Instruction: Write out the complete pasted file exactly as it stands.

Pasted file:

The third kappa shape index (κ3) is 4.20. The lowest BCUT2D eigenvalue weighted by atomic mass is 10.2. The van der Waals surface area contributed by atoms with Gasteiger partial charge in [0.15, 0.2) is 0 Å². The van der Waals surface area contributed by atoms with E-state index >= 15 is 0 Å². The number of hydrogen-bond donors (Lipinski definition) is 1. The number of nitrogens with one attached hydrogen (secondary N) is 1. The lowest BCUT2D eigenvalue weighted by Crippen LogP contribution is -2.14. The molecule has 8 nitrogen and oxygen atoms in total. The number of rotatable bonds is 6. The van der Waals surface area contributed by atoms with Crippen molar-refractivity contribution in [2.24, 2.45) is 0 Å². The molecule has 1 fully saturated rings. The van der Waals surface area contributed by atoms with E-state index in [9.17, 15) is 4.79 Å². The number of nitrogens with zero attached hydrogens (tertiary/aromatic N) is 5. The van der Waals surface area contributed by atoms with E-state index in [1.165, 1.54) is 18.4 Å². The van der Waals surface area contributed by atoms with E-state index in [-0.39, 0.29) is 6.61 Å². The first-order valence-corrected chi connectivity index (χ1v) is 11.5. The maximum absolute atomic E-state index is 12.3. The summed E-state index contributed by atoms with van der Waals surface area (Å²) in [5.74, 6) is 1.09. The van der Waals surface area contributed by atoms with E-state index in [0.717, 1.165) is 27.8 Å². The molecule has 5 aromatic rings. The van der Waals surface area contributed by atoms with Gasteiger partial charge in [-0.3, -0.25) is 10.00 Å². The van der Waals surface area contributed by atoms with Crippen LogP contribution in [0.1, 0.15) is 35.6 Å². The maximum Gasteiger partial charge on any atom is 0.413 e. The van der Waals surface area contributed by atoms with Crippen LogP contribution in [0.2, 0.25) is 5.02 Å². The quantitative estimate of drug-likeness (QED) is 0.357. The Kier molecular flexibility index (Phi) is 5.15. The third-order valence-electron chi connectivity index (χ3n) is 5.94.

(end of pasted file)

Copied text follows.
The third kappa shape index (κ3) is 4.20. The lowest BCUT2D eigenvalue weighted by atomic mass is 10.2. The van der Waals surface area contributed by atoms with Gasteiger partial charge in [0.15, 0.2) is 0 Å². The van der Waals surface area contributed by atoms with E-state index >= 15 is 0 Å². The number of hydrogen-bond donors (Lipinski definition) is 1. The number of nitrogens with one attached hydrogen (secondary N) is 1. The lowest BCUT2D eigenvalue weighted by Crippen LogP contribution is -2.14. The molecule has 8 nitrogen and oxygen atoms in total. The number of rotatable bonds is 6. The van der Waals surface area contributed by atoms with Crippen molar-refractivity contribution in [2.24, 2.45) is 0 Å². The molecule has 1 fully saturated rings. The van der Waals surface area contributed by atoms with E-state index in [9.17, 15) is 4.79 Å². The number of nitrogens with zero attached hydrogens (tertiary/aromatic N) is 5. The van der Waals surface area contributed by atoms with E-state index in [1.165, 1.54) is 18.4 Å². The van der Waals surface area contributed by atoms with E-state index in [-0.39, 0.29) is 6.61 Å². The first-order valence-corrected chi connectivity index (χ1v) is 11.5. The maximum absolute atomic E-state index is 12.3. The summed E-state index contributed by atoms with van der Waals surface area (Å²) in [5.74, 6) is 1.09. The van der Waals surface area contributed by atoms with E-state index in [0.717, 1.165) is 27.8 Å². The molecule has 5 aromatic rings. The van der Waals surface area contributed by atoms with Gasteiger partial charge in [-0.3, -0.25) is 10.00 Å². The van der Waals surface area contributed by atoms with Crippen LogP contribution in [0.1, 0.15) is 35.6 Å². The maximum Gasteiger partial charge on any atom is 0.413 e. The van der Waals surface area contributed by atoms with Crippen LogP contribution in [0.2, 0.25) is 5.02 Å². The quantitative estimate of drug-likeness (QED) is 0.357. The Kier molecular flexibility index (Phi) is 5.15. The third-order valence-electron chi connectivity index (χ3n) is 5.94.